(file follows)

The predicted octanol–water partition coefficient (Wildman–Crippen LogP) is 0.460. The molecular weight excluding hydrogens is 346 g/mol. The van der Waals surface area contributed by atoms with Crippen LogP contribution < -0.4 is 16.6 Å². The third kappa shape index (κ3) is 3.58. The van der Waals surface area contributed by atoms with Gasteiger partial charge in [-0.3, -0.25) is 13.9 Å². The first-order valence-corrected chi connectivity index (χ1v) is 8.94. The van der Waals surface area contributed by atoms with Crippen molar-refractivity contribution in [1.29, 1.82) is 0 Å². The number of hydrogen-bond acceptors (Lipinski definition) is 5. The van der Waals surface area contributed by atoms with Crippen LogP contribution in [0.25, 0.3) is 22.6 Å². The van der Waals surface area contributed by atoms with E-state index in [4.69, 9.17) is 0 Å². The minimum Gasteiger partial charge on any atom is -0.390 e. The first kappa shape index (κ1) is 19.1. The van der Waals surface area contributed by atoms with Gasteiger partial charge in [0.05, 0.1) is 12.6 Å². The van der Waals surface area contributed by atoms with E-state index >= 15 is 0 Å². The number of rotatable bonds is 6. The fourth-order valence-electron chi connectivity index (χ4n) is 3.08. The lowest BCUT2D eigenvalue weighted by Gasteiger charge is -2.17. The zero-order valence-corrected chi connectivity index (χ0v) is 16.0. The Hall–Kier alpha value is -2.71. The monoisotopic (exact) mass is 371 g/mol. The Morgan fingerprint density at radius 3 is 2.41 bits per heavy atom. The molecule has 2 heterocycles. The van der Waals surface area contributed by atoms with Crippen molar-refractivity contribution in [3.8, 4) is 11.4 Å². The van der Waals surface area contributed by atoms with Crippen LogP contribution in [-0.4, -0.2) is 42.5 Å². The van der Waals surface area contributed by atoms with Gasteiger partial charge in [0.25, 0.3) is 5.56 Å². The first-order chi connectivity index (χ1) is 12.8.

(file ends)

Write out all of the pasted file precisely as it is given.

The predicted octanol–water partition coefficient (Wildman–Crippen LogP) is 0.460. The molecular weight excluding hydrogens is 346 g/mol. The van der Waals surface area contributed by atoms with Crippen LogP contribution < -0.4 is 16.6 Å². The third kappa shape index (κ3) is 3.58. The van der Waals surface area contributed by atoms with Gasteiger partial charge in [-0.3, -0.25) is 13.9 Å². The first-order valence-corrected chi connectivity index (χ1v) is 8.94. The van der Waals surface area contributed by atoms with Crippen molar-refractivity contribution in [1.29, 1.82) is 0 Å². The number of hydrogen-bond acceptors (Lipinski definition) is 5. The van der Waals surface area contributed by atoms with Crippen LogP contribution in [0.25, 0.3) is 22.6 Å². The van der Waals surface area contributed by atoms with E-state index in [4.69, 9.17) is 0 Å². The minimum Gasteiger partial charge on any atom is -0.390 e. The first kappa shape index (κ1) is 19.1. The van der Waals surface area contributed by atoms with Gasteiger partial charge in [0.05, 0.1) is 12.6 Å². The van der Waals surface area contributed by atoms with E-state index >= 15 is 0 Å². The number of rotatable bonds is 6. The fourth-order valence-electron chi connectivity index (χ4n) is 3.08. The lowest BCUT2D eigenvalue weighted by Gasteiger charge is -2.17. The zero-order valence-corrected chi connectivity index (χ0v) is 16.0. The Hall–Kier alpha value is -2.71. The monoisotopic (exact) mass is 371 g/mol. The Morgan fingerprint density at radius 3 is 2.41 bits per heavy atom. The molecule has 2 heterocycles. The van der Waals surface area contributed by atoms with Crippen molar-refractivity contribution in [3.8, 4) is 11.4 Å². The van der Waals surface area contributed by atoms with Crippen LogP contribution in [-0.4, -0.2) is 42.5 Å². The van der Waals surface area contributed by atoms with Gasteiger partial charge in [0.25, 0.3) is 5.56 Å². The first-order chi connectivity index (χ1) is 12.8.